FFI, safe vs unsafe
claus.reinke at talk21.com
Thu Mar 30 18:52:11 EST 2006
>> didn't I mention that "concurrent" may be inappropriate and misleading,
>> and that I think it is bad practice to rely on the programmer annotating
>> the dangerous cases, instead of the safe cases?
> I think dangerous is a misleading term here. you are already using the
> FFI, all bets are off. and it is not really dangerous to accidentally
> hold up your VM when you didn't expect, it is more just a simple bug.
perhaps "dangerous" was too strong a term, but if programmers don't
annotate an ffi declaration, what is more likely: that they meant to state
a property of that function, or that they didn't mean to?
if there is a way to avoid simple bugs by not making assumptions about
undeclared properties, then I'd prefer that to be the default route. if,
on the other hand, programmers do annotate the ffi declaration, then
it is up to them to make sure that the function actually has the property
they claim for it (even in such cases, Haskell usually checks the
declaration, but that isn't an option here).
> Unsafe or dangerous means potentially leading to undefined behavior,
> not just incorrect behavior or we'd have to label 2 as unsafe becaues
> you might have meant to write 3. :)
you mean your compiler won't catch such a simple mistake?-)
but, seriously, that isn't quite the same: if I write a Num, it's my
responsibility to write the Num I meant, because the implementation
can't check that. but if I don't write a Num, I'd rather not have the
implementation insert one that'll make the code go fastest, assuming
that would always be my main objective! (although that would be
a nice optional feature!-)
>> wouldn't the safe approach be to assume that the foreign call may do
>> anything, unless the programmer explicitly tells you about what things
>> it won't do (thus taking responsibility).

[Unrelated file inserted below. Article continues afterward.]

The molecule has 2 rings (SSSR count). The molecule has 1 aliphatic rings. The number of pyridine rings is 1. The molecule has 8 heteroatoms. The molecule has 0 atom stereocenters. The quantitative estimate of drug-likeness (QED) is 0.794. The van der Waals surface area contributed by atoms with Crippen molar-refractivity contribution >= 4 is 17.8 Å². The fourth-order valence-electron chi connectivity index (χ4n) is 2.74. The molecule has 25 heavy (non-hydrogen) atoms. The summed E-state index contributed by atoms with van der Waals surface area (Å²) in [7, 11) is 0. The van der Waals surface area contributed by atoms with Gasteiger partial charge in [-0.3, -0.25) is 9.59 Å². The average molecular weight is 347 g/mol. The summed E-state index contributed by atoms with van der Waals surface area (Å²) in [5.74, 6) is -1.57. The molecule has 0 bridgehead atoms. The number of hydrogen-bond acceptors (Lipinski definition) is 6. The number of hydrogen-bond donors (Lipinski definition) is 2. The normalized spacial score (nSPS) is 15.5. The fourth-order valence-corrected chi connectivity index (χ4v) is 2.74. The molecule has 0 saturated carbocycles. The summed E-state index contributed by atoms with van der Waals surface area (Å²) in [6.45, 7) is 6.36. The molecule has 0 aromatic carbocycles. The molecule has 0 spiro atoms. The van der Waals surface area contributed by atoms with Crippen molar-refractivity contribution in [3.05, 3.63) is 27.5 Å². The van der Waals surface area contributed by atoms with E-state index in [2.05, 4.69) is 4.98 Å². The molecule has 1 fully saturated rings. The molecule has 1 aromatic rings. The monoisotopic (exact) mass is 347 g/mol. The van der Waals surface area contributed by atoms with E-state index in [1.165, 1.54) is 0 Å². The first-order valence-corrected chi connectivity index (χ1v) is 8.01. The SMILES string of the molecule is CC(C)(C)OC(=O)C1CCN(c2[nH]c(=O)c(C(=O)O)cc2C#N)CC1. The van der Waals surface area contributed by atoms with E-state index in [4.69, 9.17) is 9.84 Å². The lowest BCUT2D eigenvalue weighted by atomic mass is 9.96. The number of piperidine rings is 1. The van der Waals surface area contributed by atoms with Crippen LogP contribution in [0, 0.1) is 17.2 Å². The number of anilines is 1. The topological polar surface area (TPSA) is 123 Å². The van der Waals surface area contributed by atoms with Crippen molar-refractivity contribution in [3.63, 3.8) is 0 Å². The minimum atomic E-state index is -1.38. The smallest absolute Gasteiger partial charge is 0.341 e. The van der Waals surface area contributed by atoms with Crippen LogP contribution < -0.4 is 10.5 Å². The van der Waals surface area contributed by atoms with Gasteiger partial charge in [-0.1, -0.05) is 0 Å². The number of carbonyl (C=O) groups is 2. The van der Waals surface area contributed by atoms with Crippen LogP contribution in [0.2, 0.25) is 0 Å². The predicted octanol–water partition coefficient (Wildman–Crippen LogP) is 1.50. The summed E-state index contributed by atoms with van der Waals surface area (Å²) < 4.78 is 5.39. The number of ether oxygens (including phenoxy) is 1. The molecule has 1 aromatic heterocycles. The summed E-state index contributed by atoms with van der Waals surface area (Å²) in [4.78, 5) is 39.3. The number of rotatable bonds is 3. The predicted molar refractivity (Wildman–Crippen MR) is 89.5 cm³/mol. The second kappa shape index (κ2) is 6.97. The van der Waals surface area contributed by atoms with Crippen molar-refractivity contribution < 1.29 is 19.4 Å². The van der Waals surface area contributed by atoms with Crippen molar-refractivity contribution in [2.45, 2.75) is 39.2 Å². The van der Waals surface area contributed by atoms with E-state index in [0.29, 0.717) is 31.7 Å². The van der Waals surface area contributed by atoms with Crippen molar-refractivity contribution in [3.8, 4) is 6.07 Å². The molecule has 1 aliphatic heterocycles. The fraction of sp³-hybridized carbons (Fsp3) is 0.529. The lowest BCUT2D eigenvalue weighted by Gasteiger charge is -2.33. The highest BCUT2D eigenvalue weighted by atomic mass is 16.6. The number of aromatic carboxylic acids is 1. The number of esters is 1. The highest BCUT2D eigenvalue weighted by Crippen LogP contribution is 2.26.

> I think the worse problem will be all the libraries that are only tested
> on ghc that suddenly get very poor performance or don't compile at all
> when attempted elsewhere.
- GHC and the other implementations should issue a warning for
using non-standard or non-implemented features (that includes code
that won't obviously run without non-standard features)
- if an implementation doesn't implement a feature, there is no way
around admitting that, standard or not
- if adding valid annotations are necessary to make non-GHC
implementations happy, then that's what programmers will have to do
if they want portable code; if such annotation would not be valid, we
can't pretend it is, and we can't pretend that other implementations
will be able to handle the code
- if only performance is affected, that is another story; different
implementations have different strengths, and the standard shouldn't
assume any particular implementation, if several are viable
- but: if certain kinds of program will only run well on a single
implementation, then programmers depending on that kind of program
will only use that single implementation, no matter what the standard
says (not all my Haskell programs need concurrency, but for those
that do, trying to fit them into Hugs is not my aim)
> However, the 'nonreentrant' case actually is dangerous in that it could
> lead to undefined behavior which is why that one was not on by default.
why not be consistent then, and name all attributes so that they are off
by default, and so that implementations that can't handle the off case will
issue a warning at least?
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